I hang out at stackoverflow.com (link) once in a while and it is amazing how this so non-forum style forum brings people together to answer questions on a variety of development and other IT topics. It is run (or better initiated, because it is run by everyone) by Jeff Atwood, Joel Spolsky and some other folks (link). Drop a (reasonable) question and you get useful answers.
I came across the presentation by Joel at Google (link) about stackoverflow.com
I joined first time the JUG meetup at the Yahoo Office in Singapore. Paul Chapman introduced some new features and concepts in Spring 3, the upcoming (April?) release of the Java EE framework. 18 people joined the session but networking effect was rather low with only 3 of us ending up in the pub-post-session-discussion. I will join the next meetup.
In today’s IT world there is lots of talks, discussions and religious wars about Software Implementation Methodology or Strategy. You can read about XP, Rational, Scrum, Agile,.. to name a few but most dominant ones. I am very strong believer in an agile approach, even I know it is a hard way to get it communicated to the customer and digested by them (but I will do everything to come close to it). We all do the Waterfall Approach knowing it is crap. Dr. Winston W. Royce was writing about in 1970 (!) and already mentioned it would not work for large IT projects. But we are still doing it after almost 40 years ! Carrying the self-fulfilling prophecy in front of us saying “Yes, it is like that. No customer will agree to or understand agile.”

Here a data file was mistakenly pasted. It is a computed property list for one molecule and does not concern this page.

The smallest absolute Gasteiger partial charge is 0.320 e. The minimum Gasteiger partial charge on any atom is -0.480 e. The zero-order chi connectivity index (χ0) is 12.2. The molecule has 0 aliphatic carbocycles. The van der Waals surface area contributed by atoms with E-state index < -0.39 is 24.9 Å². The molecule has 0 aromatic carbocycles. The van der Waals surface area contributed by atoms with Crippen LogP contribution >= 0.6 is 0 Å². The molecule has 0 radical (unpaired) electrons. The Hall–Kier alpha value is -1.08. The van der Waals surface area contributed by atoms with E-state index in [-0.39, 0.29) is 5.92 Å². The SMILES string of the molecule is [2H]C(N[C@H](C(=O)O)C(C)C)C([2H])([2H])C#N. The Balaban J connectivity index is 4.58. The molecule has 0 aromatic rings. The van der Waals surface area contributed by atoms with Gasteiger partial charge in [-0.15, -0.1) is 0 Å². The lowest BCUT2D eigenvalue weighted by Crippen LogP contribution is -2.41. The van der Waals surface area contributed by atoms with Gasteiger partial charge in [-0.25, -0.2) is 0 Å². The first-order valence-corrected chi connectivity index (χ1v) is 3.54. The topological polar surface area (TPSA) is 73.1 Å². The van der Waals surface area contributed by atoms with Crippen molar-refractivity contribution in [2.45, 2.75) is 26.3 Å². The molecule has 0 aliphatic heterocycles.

- The original concept by Dr. Winston Royce, Managing the Development of Large Software Systems (link)
- Wikipedia about Waterfall Modell (link)
- Mitch Lacey, Presentation “When Working Software Is Not Enough: A Story of Project Failure” on InfoQ (link)
- Scott Ambler, Presentation “Agile in Practice: What Is Actually Going On Out There?” (link)
Last monday and tuesday I attended the ITARC conference by IASA. Or in more descriptive words: The IT Architect Regional Conference organized by the International Association of Software Architects (Singapore chapter). IASA establish a association and community of IT architects worldwide with roughly 7000 plus members in 50 countries. Software architect is a profession performed by many but hardly recognized as such.
Drop by their website to learn more (link)
The conference: A 2 day marathon of sessions, talks and tracks covering a wide field of enterprise IT topics. It was worth joining, not only because 2 “celebrities” enlighten the crowd of about 100 people with their thoughts and experience in the domain. I was a bit disappointed though that the announced Grady Booch (inventor of UML) didnt show up in real, but in SecondLife (which didnt work out due to network problems or whatsoever). Of course he is busy and we cannot expect that he flies around the planet to share his experience, but the organizer should announce this way of presentation in advance, so everyone can adjust his expectations ! To be honest, I have the same value if I watch a video on InfoQ (link).
The second known IT expert was Scott Ambler, which I appreciate for his work and agile methodology. He appeared in real, but he is an experienced presenter and talker and has a strong standpoint, so in a QA session you can just throw questions at him without getting mouthful back.